If there’s no infection and you’re still worried, avoiding spicy or pungent foods may help. Or try an over-the-counter product called Rephresh. It rebalances the vagina’s pH and makes you more fragrant.
Don’t use douches or feminine sprays. They can irritate and can alter the vagina’s natural flora. That increases your risk of getting an infection and masks an existing one.
13. Does piercing my genitals increase my risk for infection?
It’s not a great idea to have foreign objects around your genitalia because areas prone to moisture and intimate contact are very attractive to bacteria. But if you have great hygiene and a normal immune system, a genital piercing isn’t going to increase your risk for yeast infections or bacterial vaginosis.
Still, some people always have a little redness or irritation around pierced areas, even when they’re in ho-hum spots like ears, noses or navels.
The fix: If your piercing seems perpetually inflamed, take it out.
14. I’ve been diagnosed with HPV once in the past, so do I still have it and? Am I still at risk for cervical cancer?
If you’ve had sex, you’ve probably bumped into human papilloma virus (HPV) – about 80% of sexually active people have been exposed to at least one of the 30 known HPV strains.
But in most cases – 90% – the infection clears up on its own. Odds are, you won’t even realize you had it.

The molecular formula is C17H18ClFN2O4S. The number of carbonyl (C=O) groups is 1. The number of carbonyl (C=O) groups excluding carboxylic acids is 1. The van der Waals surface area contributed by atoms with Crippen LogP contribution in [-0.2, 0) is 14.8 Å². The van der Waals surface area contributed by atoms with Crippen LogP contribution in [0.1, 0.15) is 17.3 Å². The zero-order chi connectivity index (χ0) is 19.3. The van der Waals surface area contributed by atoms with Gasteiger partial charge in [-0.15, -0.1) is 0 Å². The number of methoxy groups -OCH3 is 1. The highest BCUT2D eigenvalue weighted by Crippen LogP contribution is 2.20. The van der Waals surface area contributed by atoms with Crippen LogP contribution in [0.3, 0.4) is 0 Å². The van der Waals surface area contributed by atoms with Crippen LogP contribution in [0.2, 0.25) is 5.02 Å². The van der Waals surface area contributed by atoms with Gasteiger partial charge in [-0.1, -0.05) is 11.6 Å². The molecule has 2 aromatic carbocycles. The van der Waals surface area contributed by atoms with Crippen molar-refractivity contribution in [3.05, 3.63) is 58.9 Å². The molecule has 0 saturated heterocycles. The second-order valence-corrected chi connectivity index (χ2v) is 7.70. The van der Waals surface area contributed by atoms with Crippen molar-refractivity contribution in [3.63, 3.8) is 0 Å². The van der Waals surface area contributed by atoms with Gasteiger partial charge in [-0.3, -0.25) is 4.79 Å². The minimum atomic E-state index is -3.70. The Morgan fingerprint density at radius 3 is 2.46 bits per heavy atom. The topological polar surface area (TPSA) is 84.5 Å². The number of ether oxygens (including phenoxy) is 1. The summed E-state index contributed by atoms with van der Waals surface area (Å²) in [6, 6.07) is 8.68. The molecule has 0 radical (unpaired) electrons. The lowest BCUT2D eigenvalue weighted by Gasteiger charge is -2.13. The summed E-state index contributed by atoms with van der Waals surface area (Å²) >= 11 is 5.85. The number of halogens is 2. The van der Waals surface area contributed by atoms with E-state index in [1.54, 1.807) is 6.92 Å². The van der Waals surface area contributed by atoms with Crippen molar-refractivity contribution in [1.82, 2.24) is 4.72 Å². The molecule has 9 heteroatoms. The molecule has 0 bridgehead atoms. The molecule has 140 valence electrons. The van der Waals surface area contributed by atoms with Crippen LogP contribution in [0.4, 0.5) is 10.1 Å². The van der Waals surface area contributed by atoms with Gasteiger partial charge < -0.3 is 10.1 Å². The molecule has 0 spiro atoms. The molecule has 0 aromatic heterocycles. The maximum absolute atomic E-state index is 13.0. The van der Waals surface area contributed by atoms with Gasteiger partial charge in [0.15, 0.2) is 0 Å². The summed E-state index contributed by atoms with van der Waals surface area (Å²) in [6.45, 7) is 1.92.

Most HPV viruses come and go without notice, but about 10 strains can increase your risk of developing cervical cancer.
If you’re under 26, consider getting the HPV vaccine, Gardasil, which protects against the four main strains of HPV responsible for about 70% of cervical cancers. (This goes for men too.) Also, protect yourself with routine Pap tests, which look for changes in the cervix that could eventually become cancer.
We don’t know why some women develop cervical cancer and others don’t.
But there are millions of women with HPV and more than 11,000 cases of cervical cancer in the U.S. each year.
If you’re screened regularly, it’s very unlikely you’ll develop cervical cancer. If you did, it would be caught extremely early and likely completely cured. Most women over 30 who’ve had three consecutive normal Pap tests are advised to get screenings only every 2 to 3 years.